Sharing of HSE data can help prevent onsite accidents, experts say
Health and safety experts have called for greater information sharing within the construction industry to allow for better prevention of onsite accidents.
Denis Green, construction safety manager at ALEC, called for sharing of HSE performance indicators to enable interested parties to gain a better understanding of where their organisations are in terms of health and safety.
“Currently benchmarking in the construction industry in the GCC is very difficult as information in respect to specific regional industry norms are not known, and therefore companies often only have their own performance to benchmark against,” he said.
“It would be great if contractors could share HSE performance indicators to enable interested parties to better understand where the current level of performance of their organisation is, or that of sub-contractors, in order to take proactive steps to cause the desired change.”
Mohammad Bidad, group HSE manager at Arabian Contractors Company (ACC), told Big Project ME that sharing of information would help reduce the number of accidents across the industry, as HSE managers and supervisors would be armed with the knowledge to counter potentially hazardous situations.
“My instructions to my team are: if an incident happens, please do not cover it up. Share it with everybody, because that sharing will highlight (the mistake) and even if one person gets a lesson from it and avoids the repetition of the same accident (then it’s worth it),” he said.
“At ACC, part of my job is that if an incident happens in any part of the world, it will come to our office and we will convert it into an alert, and this alert will go out to every office of ours, wherever the flag of ACC is flying. It doesn’t matter whether it’s in India, Saudi Arabia, Doha, we alert everybody, and what were the causes of it.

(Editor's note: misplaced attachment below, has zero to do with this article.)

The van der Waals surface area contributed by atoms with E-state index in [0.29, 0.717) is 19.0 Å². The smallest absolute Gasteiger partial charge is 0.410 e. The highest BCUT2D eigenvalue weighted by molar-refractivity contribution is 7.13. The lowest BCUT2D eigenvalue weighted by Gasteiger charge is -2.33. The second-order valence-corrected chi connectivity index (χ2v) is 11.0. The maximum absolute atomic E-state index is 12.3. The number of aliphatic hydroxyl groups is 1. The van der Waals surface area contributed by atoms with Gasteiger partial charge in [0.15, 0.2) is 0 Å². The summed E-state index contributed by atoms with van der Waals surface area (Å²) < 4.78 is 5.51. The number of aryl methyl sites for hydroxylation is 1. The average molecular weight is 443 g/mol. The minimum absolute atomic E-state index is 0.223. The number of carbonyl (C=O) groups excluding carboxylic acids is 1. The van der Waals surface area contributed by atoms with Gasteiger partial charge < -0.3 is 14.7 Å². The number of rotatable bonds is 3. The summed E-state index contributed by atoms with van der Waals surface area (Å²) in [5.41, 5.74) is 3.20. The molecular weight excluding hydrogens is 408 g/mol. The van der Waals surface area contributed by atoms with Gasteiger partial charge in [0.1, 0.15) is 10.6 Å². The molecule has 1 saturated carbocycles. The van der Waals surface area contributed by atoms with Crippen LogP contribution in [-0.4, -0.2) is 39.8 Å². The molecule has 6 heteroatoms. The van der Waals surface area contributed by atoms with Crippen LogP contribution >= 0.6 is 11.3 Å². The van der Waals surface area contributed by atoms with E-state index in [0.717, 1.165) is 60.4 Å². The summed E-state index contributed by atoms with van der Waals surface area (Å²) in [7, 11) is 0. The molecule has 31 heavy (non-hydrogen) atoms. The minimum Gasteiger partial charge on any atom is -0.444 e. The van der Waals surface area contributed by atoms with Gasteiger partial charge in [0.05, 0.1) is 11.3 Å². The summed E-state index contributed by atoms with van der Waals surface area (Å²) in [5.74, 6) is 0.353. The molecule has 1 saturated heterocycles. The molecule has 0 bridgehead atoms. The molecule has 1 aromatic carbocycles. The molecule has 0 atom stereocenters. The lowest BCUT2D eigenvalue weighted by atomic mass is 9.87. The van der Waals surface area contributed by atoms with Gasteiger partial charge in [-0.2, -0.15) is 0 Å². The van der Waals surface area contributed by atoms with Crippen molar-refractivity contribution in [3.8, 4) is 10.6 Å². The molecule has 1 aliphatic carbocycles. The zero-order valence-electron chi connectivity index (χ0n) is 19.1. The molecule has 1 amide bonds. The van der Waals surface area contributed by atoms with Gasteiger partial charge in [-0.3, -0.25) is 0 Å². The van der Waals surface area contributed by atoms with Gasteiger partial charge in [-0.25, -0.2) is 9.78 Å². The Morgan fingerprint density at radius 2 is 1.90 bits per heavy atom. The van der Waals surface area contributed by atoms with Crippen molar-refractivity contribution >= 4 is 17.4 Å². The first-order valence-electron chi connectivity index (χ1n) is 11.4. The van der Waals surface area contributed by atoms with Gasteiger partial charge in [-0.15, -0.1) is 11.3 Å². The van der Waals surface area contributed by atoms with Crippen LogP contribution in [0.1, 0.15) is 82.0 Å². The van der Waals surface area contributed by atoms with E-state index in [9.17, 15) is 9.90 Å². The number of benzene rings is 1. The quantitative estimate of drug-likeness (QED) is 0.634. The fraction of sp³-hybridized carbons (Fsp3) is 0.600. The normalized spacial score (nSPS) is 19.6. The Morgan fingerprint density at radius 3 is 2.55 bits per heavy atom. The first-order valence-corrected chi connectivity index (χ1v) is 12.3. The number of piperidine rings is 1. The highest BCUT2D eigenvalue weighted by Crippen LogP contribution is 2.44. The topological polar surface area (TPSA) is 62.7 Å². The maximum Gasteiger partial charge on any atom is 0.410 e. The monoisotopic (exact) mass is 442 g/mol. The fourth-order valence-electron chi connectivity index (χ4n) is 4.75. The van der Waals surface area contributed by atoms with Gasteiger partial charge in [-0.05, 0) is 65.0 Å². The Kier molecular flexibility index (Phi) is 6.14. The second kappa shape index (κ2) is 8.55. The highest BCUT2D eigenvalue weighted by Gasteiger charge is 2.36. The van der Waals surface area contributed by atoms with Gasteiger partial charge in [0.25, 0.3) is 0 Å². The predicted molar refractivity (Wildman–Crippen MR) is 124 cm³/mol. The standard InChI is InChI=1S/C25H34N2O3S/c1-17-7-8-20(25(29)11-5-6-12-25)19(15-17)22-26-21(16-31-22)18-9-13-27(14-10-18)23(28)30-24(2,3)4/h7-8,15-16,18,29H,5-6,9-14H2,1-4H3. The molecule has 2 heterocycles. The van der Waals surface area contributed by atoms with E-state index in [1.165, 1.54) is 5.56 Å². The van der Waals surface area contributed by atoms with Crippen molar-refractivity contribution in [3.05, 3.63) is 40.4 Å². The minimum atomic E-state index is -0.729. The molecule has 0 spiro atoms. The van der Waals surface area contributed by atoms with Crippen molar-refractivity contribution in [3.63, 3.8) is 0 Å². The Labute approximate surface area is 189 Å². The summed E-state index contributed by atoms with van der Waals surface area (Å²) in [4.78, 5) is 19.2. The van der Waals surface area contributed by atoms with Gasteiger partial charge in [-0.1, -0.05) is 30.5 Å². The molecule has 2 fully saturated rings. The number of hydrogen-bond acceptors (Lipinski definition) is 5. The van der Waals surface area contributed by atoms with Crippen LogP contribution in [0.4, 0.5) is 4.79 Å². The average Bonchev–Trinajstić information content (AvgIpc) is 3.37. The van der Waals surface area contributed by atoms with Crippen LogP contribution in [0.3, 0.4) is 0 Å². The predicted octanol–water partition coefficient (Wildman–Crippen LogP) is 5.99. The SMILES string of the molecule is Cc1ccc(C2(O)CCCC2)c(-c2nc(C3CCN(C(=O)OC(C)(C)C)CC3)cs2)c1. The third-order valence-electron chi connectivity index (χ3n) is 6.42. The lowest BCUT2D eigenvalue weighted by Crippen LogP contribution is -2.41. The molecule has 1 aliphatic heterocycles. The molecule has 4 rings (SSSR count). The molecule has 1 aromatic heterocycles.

“We highlight to them to avoid repetition of the same to ensure safety. That will help greatly.”
One of the biggest challenges facing HSE teams is the differences between the various cultures and nationalities, said Bidad. With majority of the labour force coming from South-East Asia – India, Pakistan and Nepal – he says that it’s imperative to change the perceptions and habits of both the workers and the countries they come from.
“The biggest challenge for any contractor on a construction site is the cultural habits. The majority of our workforce comes from India and Pakistan, where health and safety isn’t the biggest priority onsite. But we at ACC have recognised that and we’re trying to optimise and confront that and get it solved,” he said.
“How we do that is by nibbling at it, training, toolbox talks and inductions. As well as lessons learnt from mistakes – whether ours or anyone else. And that’s how we (work). The moment an incident happens, anywhere in the world, we will send an alert to everybody to arrange toolbox talks, where the same topic will be discussed for everybody to be aware and learn lessons from it.”